Turning off auto pilot: Why there is more to retirement planning than the “glide-path”

There are a number of valid reasons behind the rapid growth in the use of target date funds in defined contribution plans. However, we believe the typical asset allocation approach used by target-date funds falls short of delivering the best possible retirement outcomes for investors by not reacting to market conditions dynamically.

The use of target-date funds within the defined contribution (DC) market continues to click along. The funds now account for roughly 30% of the $5.7 Trillion in 401k assets.1 Their near uniform selection as the QDIA2 means target date funds, for many younger participants, represent their sole retirement savings investment vehicle.

Target date funds have many redeeming properties, and their initial adoption by plan sponsors represented a good fiduciary decision, if for no other reason than to protect participants from themselves. Plan participants managing their own asset allocations rarely rebalance and seldom make investment decisions based upon prudent risk management.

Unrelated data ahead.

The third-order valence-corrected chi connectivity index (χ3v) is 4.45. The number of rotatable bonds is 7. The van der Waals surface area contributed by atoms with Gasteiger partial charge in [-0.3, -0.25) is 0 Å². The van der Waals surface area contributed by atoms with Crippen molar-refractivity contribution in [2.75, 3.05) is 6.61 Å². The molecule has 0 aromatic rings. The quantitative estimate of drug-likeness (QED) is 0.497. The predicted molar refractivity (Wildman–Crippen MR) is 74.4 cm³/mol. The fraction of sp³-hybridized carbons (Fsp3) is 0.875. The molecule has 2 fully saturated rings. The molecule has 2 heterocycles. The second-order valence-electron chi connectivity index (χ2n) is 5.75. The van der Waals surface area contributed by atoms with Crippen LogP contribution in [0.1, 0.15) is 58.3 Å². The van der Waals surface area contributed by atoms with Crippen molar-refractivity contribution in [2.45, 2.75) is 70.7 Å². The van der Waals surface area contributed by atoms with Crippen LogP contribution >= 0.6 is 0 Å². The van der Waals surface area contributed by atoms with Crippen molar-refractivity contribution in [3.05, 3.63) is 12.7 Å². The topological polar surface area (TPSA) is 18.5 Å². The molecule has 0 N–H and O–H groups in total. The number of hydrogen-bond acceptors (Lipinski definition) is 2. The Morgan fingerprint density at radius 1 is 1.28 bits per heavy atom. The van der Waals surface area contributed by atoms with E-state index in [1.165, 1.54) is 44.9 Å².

Participants benefit from target date funds’ simplicity. Knowing when you turn 65 is a lot easier than deciding whether you have a “conservative” or “moderate” risk tolerance – something that is required by target risk funds (which incidentally have lost the QDIA foot race to target date). Target dates offer greater diversification than the prior generation of “60/40” balanced funds, and fundamentally, it is reasonable and prudent to use a strategy which moves into lower volatility assets over time.

Having said all that, the investor and sponsor concentration in target dates, and the benign environment in which they have thrived, mask some shortcomings of the design. These portfolios are not dynamic in their asset allocation. We believe that incorporating a dynamic approach to asset allocation can enhance the target date proposition and generate better risk adjusted outcomes for plan participants. In making what is, in our view, the most important decision for a fiduciary, assessing all the available options is crucial.

1 Sources: ICI.org & Morningstar
2 Qualified default investment alternative (QDIA) – The US department of Labor states that 401(k) assets “must be invested in a “qualified default investment alternative” (QDIA) as defined in the regulation” signed into law in 2006.

The views and opinions contained herein are those of Schroders’ investment teams and/or Economics Group, and do not necessarily represent Schroder Investment Management North America Inc.’s house views. These views are subject to change. This information is intended to be for information purposes only and it is not intended as promotional material in any respect.